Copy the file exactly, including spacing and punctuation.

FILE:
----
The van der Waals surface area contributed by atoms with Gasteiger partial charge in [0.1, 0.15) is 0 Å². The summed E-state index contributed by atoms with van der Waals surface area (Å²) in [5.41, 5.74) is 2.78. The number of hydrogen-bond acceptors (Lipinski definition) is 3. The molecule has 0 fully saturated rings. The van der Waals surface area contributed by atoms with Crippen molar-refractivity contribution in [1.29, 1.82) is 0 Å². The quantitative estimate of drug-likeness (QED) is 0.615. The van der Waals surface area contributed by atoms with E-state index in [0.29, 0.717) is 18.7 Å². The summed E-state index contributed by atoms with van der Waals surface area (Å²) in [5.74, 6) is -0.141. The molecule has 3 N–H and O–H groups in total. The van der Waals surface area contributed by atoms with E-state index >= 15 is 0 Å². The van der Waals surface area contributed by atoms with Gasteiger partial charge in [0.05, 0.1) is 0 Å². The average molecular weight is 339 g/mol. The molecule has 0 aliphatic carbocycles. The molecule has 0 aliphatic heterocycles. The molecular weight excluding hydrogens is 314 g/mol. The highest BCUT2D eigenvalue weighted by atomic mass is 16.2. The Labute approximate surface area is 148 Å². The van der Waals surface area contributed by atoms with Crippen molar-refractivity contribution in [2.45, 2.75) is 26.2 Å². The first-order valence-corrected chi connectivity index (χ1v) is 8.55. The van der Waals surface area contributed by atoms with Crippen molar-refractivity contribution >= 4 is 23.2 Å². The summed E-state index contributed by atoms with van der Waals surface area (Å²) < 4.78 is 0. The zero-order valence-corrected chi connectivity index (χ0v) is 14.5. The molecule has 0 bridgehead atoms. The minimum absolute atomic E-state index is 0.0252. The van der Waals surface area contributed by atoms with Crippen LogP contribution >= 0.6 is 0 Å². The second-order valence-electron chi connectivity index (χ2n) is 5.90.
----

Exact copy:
The van der Waals surface area contributed by atoms with Gasteiger partial charge in [0.1, 0.15) is 0 Å². The summed E-state index contributed by atoms with van der Waals surface area (Å²) in [5.41, 5.74) is 2.78. The number of hydrogen-bond acceptors (Lipinski definition) is 3. The molecule has 0 fully saturated rings. The van der Waals surface area contributed by atoms with Crippen molar-refractivity contribution in [1.29, 1.82) is 0 Å². The quantitative estimate of drug-likeness (QED) is 0.615. The van der Waals surface area contributed by atoms with E-state index in [0.29, 0.717) is 18.7 Å². The summed E-state index contributed by atoms with van der Waals surface area (Å²) in [5.74, 6) is -0.141. The molecule has 3 N–H and O–H groups in total. The van der Waals surface area contributed by atoms with E-state index >= 15 is 0 Å². The van der Waals surface area contributed by atoms with Gasteiger partial charge in [0.05, 0.1) is 0 Å². The average molecular weight is 339 g/mol. The molecule has 0 aliphatic carbocycles. The molecule has 0 aliphatic heterocycles. The molecular weight excluding hydrogens is 314 g/mol. The highest BCUT2D eigenvalue weighted by atomic mass is 16.2. The Labute approximate surface area is 148 Å². The van der Waals surface area contributed by atoms with Crippen molar-refractivity contribution in [2.45, 2.75) is 26.2 Å². The first-order valence-corrected chi connectivity index (χ1v) is 8.55. The van der Waals surface area contributed by atoms with Crippen molar-refractivity contribution >= 4 is 23.2 Å². The summed E-state index contributed by atoms with van der Waals surface area (Å²) < 4.78 is 0. The zero-order valence-corrected chi connectivity index (χ0v) is 14.5. The molecule has 0 bridgehead atoms. The minimum absolute atomic E-state index is 0.0252. The van der Waals surface area contributed by atoms with Crippen LogP contribution >= 0.6 is 0 Å². The second-order valence-electron chi connectivity index (χ2n) is 5.90.